The Pareto Principle, also known as the “80:20 Rule”, states that 80% of results flow from 20% of causes. So, for example, 80% of sales can come from just 20% of customers; 80% of road accidents occur in just 20% of accident locations; and maybe 80% of headaches are caused by just 20% of your friends. 80% of profits may come from just 20% of your products, 80% of the wear and tear on a carpet happens in just 20% of the surface area (near the doors), etc, etc. You get the idea.
(This 80:20 Rule is also named after Wilfredo Pareto, an economist, who identified that 80% of the wealth was owned by just 20% of the population.)
The point is that not all thing are equal. Indeed there is a disproportionality, with the ‘important few’ (20% or so) having more effect than the all the rest put together.
In terms of business, it’s crucial to identify the ‘important few’ from the ‘trivial many’ – and then pay special attention to them. Maybe the top 20% of customers that generate 80% of profits, maybe the top 20% of stock items that are responsible for 80% of sales.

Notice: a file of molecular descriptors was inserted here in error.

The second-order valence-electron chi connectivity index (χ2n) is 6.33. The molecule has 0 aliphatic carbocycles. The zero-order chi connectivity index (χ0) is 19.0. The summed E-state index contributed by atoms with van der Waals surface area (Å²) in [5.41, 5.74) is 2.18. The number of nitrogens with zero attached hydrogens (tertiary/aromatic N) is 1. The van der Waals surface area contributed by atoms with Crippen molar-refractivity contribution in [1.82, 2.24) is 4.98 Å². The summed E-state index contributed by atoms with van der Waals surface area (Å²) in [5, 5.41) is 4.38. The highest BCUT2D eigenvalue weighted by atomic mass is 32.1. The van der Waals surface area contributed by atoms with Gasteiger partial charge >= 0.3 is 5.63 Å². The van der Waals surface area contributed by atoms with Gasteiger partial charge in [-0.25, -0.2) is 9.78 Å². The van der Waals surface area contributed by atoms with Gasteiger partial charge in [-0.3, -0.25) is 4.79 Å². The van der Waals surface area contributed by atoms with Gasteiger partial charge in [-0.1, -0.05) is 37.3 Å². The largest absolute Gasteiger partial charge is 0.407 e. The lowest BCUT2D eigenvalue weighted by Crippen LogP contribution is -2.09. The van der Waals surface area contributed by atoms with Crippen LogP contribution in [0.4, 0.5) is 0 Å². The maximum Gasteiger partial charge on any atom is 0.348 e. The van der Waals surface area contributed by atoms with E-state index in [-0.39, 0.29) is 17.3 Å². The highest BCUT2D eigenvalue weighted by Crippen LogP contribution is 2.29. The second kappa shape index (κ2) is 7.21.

Once you’ve identified the important few, it helps you to make decisions about priorities: which customers to provide even better service to, which items we must never let run out of stock, which projects to pay special attention to, which employees to keep at all costs … etc
In practice, the imbalance or skewing is even more pronounced than 80:20. I reckon it’s often more like the top 5% of causes (customers, items, investments etc) that can be responsible for 95% or more of effects (profits, sales, dividends etc). That’s why I call it the 95:5 Rule.
Sometimes it’s even more pronounced. Superfans might be just 1% of your customer base but they can account for more than 90% of your income and profits.
* Please contact me with examples of the 95:5 rule in practice in your creative enterprise. Thanks